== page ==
If ‘Remain’ succeeds this month, the winners must define the victory. John McTernan and Miranda Green each give their take on how

[column-group][column]John McTernan

If you are going to fight in a referendum, fight to win. The choices – if plebiscites are deployed properly – are definitional, sometimes, as with Brexit or Scottish independence, existential. You fight to win, and, in the words of Malcolm X, you win ‘by any means necessary’. There is no time for preciousness or nervousness – a victory by the other side is not just a wrong decision that is irreversible, defeat for your proposition means that what you think is right for your country is the road not taken. Throw everything at winning, but do not forget the day after.

Victory is not a moment, it is a process. After the result is declared the fight goes on. That was understood by both the Conservatives and the Scottish National party and in 2014 – the year of the independence referendum – they both had strategies for 19 September, the day after. The Conservatives successfully stoked up English nationalism with a call for ‘English votes for English laws’. The nationalists successfully made the referendum into a grievance – a sense of ‘we wuz robbed’ that turned the referendum into a constitutional cup final lost on penalties. Labour, in contrast, hit the ground dawdling – and paid the price, north and south of the border, in the general election.

This time it has to be different. This time Labour needs a plan for 24 June – and the days and months following. What is needed is straightforward to describe, harder to deliver. Or, in the words of Ronald Reagan, it is not easy but it is simple.

First, if ‘Remain’ wins – which looks highly likely, given current polling – Labour has to claim the victory. Of the two main parties, only the Labour party was united in its campaign for staying in the European Union. It is Labour’s network of councillors and activists who were the troops on the ground – they leafleted and canvassed, they knocked up on the day and drove ‘Remain’ voters to the polls. The Tories do not have a comparable field operation and they were and are divided on the issue of the EU. That Tory split will make the days following the referendum easier. David Cameron, in a desperate attempt to unite his party, will want to change the subject. Labour should do a victory lap.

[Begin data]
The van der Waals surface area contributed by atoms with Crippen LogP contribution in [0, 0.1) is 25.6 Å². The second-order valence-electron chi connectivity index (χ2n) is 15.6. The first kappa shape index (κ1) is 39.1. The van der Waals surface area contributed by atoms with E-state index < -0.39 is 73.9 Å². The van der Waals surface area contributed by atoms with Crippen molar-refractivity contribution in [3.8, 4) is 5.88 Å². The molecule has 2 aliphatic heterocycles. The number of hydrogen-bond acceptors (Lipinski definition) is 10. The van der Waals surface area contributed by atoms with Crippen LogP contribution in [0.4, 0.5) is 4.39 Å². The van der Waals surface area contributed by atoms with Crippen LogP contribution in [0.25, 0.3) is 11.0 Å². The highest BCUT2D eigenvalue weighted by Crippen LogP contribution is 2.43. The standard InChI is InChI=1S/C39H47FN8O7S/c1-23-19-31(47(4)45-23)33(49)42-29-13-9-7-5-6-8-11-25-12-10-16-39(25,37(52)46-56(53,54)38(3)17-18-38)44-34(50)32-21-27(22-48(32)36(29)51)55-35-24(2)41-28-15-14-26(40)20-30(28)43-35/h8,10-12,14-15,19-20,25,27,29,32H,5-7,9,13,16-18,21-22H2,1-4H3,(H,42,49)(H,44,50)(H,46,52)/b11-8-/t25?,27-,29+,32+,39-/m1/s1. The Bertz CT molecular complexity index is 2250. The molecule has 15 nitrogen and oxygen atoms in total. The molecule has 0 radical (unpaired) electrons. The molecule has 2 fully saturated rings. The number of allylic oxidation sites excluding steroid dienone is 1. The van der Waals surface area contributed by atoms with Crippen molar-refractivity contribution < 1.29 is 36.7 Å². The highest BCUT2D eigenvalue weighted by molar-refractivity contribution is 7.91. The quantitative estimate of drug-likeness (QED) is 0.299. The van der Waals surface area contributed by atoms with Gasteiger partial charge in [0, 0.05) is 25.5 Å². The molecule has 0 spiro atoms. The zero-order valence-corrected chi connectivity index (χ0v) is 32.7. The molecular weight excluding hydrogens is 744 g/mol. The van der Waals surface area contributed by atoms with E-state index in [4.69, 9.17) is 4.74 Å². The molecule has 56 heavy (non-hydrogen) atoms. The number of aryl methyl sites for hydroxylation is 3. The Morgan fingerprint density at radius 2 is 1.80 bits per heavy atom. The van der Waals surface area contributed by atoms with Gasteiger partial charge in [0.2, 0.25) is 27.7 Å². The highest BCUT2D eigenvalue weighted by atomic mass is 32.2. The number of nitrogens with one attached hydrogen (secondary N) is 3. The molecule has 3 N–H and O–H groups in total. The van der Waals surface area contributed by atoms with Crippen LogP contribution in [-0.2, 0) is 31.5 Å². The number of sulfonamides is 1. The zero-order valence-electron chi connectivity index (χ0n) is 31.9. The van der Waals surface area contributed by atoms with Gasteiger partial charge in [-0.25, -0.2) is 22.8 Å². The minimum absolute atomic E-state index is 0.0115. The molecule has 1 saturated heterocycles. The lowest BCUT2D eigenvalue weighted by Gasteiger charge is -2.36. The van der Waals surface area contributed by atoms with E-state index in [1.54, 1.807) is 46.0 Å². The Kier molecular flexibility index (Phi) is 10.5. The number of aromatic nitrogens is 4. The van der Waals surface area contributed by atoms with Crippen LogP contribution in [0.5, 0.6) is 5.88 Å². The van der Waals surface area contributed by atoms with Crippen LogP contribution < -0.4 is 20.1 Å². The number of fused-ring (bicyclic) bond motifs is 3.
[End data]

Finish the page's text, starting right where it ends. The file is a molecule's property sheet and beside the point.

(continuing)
Then, while celebrating, Labour should define the victory. And here it should take a lesson from Sadiq Khan’s actions after his election as mayor of London. Khan defined his win as a celebration of shared values – ones shared between Labour and Londoners, but not by the Tories. So, Alan Johnson – leader of the Labour In campaign – should celebrate the country’s endorsement of shared values. A win should be seen, and described as, showing support for the workplace rights and the equality legislation underpinned by the EU. It should be celebrated as a ringing endorsement for diversity and for the progressive values of an open society – one that has fair trade and fair immigration.

But there must be no letting up on the promotion of a reform programme for the EU. A win for ‘Remain’ is not an endorsement for the status quo, it is backing for a changing, reforming and improving EU. Labour needs to promote its EU reform agenda. This is a big space for a major renewal of social democratic thinking – there are certainly not going to be any competing views coming from a divided Tory party.

Labour must not, though, neglect the voters who supported Brexit. Many traditional Labour voters – both white working-class and BAME voters – have been attracted by the ‘Leave’ case. A progressive, patriotic politics is the way to consolidate those voters as Labour. A politics that acknowledges the pride people have in Britain as a country and what we stand for in the world. The desire to leave the EU has a strong progressive element which Labour must capture.

Most of all, victory for ‘Remain’ must be used by Labour – together with Khan’s win in London – as a template for winning in the future. The next big electoral prize for Labour is the mayoralty of Greater Manchester. It is no small prize: the economy there is larger than that of Wales. This should not be an electoral challenge for Labour, but it is an ideological one. What is the vision that both fulfils the rhetoric of a ‘Northern Powerhouse’ and harnesses both the disaffected white and BAME voters? What are the housing and health policies that deliver equalities and growth?

But, above all, 24 June should be a day of celebration. Not only will it be a loss for the intellectual right, it will be the first national vote that Labour has won for over a decade. That, in itself, will be worth a loud cheer.